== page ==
Semiconductors convert energy from photons (light) into an electron current. However, some photons carry too much energy for the material to absorb. These photons produce 'hot electrons', and the excess energy of these electrons is converted into heat. Materials scientists have been looking for ways to harvest this excess energy. Scientists from the University of Groningen and Nanyang Technological University (Singapore) have now shown that this may be easier than expected by combining a perovskite with an acceptor material for 'hot electrons'. Their proof of principle was published in Science Advances on 15 November.
In photovoltaic cells, semiconductors will absorb photon energy, but only from photons that have the right amount of energy: too little and the photons pass right through the material, too much and the excess energy is lost as heat. The right amount is determined by the bandgap: the difference in energy levels between the highest occupied molecular orbital (HOMO) and the lowest unoccupied molecular orbital (LUMO).
'The excess energy of hot electrons, produced by the high-energy photons, is very rapidly absorbed by the material as heat,' explains Maxim Pshenichnikov, Professor of Ultrafast Spectroscopy at the University of Groningen. To fully capture the energy of hot electrons, materials with a larger bandgap must be used. However, this means that the hot electrons should be transported to this material before losing their energy. The current general approach to harvesting these electrons is to slow down the loss of energy, for example by using nanoparticles instead of bulk material. 'In these nanoparticles, there are fewer options for the electrons to release the excess energy as heat,' explains Pshenichnikov.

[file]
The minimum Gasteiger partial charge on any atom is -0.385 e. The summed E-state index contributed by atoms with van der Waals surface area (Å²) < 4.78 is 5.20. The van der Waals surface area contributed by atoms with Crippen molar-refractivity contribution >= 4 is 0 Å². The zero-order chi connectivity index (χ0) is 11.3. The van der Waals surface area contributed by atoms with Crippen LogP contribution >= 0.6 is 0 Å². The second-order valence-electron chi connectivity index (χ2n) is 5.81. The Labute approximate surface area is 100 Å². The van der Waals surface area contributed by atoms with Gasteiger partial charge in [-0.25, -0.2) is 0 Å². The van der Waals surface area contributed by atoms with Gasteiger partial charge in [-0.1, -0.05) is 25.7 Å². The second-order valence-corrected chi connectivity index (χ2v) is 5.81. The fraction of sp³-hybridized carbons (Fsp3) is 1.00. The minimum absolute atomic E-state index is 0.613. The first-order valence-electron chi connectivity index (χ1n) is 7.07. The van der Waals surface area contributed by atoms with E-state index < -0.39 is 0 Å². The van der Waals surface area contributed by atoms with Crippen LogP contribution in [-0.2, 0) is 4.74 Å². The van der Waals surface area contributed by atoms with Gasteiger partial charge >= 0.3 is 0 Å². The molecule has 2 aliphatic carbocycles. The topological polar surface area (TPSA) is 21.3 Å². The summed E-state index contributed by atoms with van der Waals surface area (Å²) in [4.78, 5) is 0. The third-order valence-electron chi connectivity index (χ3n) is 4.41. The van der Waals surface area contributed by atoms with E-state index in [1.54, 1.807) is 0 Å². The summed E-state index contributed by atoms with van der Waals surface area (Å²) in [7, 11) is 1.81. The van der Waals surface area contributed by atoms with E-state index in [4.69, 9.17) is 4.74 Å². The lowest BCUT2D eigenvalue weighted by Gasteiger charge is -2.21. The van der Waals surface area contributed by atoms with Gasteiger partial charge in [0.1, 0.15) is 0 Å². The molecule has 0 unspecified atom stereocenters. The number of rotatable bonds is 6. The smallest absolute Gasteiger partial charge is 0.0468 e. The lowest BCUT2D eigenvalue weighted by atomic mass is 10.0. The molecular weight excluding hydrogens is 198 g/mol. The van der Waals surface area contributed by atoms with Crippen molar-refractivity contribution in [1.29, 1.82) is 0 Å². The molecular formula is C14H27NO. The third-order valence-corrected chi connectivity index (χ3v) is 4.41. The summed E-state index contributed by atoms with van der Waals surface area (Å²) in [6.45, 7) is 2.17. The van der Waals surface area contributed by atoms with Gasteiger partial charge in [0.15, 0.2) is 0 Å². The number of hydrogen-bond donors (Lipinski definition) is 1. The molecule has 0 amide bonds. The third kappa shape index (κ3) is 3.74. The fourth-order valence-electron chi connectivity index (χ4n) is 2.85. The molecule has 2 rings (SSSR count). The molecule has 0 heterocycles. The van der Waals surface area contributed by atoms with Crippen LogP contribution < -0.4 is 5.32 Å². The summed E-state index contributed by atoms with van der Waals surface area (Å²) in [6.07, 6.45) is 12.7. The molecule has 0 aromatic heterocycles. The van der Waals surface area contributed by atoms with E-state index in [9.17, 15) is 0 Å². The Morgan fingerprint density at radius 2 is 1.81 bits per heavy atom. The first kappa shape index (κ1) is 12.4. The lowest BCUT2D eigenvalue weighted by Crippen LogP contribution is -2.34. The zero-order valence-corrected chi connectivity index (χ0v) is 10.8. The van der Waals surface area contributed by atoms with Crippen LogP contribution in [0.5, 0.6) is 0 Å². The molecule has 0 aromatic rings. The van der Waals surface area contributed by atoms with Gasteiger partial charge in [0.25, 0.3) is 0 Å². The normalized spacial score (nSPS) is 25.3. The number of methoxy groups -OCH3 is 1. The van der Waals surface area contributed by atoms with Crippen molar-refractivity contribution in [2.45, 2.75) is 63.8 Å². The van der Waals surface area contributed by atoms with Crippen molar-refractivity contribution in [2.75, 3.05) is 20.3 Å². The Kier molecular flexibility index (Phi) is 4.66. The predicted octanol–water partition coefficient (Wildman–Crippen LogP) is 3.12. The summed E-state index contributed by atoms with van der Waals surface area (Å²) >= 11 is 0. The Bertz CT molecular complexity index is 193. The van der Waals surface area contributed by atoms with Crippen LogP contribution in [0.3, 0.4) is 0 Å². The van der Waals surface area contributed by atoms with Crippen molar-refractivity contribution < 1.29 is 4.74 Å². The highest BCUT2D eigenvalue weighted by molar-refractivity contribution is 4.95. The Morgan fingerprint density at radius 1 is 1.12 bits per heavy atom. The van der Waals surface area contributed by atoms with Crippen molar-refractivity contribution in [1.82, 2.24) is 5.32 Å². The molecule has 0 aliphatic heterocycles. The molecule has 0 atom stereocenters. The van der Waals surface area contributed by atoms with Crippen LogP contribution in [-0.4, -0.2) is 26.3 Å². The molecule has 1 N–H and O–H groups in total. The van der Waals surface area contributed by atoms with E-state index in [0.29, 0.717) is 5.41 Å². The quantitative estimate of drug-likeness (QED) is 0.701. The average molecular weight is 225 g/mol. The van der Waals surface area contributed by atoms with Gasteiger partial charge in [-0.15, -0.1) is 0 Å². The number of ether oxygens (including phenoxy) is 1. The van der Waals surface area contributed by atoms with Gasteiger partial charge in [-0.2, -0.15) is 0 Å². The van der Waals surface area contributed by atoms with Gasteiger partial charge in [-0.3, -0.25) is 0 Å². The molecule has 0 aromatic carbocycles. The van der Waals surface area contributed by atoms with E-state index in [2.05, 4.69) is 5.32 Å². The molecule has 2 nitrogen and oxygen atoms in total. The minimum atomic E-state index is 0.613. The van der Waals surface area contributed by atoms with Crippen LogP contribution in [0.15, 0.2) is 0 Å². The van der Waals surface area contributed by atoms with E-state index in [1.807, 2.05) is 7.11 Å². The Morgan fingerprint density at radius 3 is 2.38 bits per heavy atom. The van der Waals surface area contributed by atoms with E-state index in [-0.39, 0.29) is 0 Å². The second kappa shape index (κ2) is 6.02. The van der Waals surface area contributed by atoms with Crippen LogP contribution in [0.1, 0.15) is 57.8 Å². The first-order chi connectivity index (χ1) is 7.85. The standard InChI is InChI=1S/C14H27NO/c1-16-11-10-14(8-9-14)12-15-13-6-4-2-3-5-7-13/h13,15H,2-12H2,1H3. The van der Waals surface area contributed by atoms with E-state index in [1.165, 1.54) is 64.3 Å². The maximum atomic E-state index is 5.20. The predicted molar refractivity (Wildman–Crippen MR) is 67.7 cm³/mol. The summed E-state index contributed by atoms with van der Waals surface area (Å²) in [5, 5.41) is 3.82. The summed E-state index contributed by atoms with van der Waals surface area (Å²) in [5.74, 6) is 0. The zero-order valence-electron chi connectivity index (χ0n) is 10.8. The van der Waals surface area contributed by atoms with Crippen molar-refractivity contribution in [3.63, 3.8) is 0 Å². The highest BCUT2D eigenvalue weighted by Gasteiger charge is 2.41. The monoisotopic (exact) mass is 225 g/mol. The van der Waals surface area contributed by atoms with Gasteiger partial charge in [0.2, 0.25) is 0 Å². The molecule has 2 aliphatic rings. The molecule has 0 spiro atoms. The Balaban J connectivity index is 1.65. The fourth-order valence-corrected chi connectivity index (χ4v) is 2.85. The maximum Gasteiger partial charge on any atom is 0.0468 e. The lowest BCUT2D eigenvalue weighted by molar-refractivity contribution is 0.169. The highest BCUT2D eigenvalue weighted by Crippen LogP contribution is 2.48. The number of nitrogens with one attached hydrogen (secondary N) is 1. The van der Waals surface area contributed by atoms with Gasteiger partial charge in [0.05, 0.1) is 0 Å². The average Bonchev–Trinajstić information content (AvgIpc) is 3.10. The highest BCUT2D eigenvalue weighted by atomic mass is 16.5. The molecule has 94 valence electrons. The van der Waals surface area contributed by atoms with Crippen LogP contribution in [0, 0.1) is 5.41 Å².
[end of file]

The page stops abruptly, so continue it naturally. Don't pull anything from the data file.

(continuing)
Together with colleagues from the Nanyang Technological University, where he was a visiting professor for the past three years, Pshenichnikov studied a system in which an organic-inorganic hybrid perovskite semiconductor was combined with the organic compound bathophenanthroline (bphen), a material with a large bandgap. The scientists used laser light to excite electrons in the perovskite and studied the behavior of the hot electrons that were generated.
'We used a method called pump-push probing to excite electrons in two steps and study them at femtosecond timescales,' explains Pshenichnikov. This allowed the scientists to produce electrons in the perovskites with energy levels just above the bandgap of bphen, without exciting electrons in the bphen. Therefore, any hot electrons in this material would have come from the perovskite.
The results showed that hot electrons from the perovskite semiconductor were readily absorbed by the bphen. 'This happened without the need to slow down these electrons and, moreover, in bulk material. So, without any tricks, the hot electrons were harvested.' However, the scientists noticed that the energy required was slightly higher than the bphen bandgap. 'This was unexpected. Apparently, some extra energy is needed to overcome a barrier at the interface between the two materials.'
Nevertheless, the study provides a proof of principle for the harvesting of hot electrons in bulk perovskite semiconductor material. Pshenichnikov: 'The experiments were performed with a realistic amount of energy, comparable to visible light. The next challenge is to construct a real device using this combination of materials.'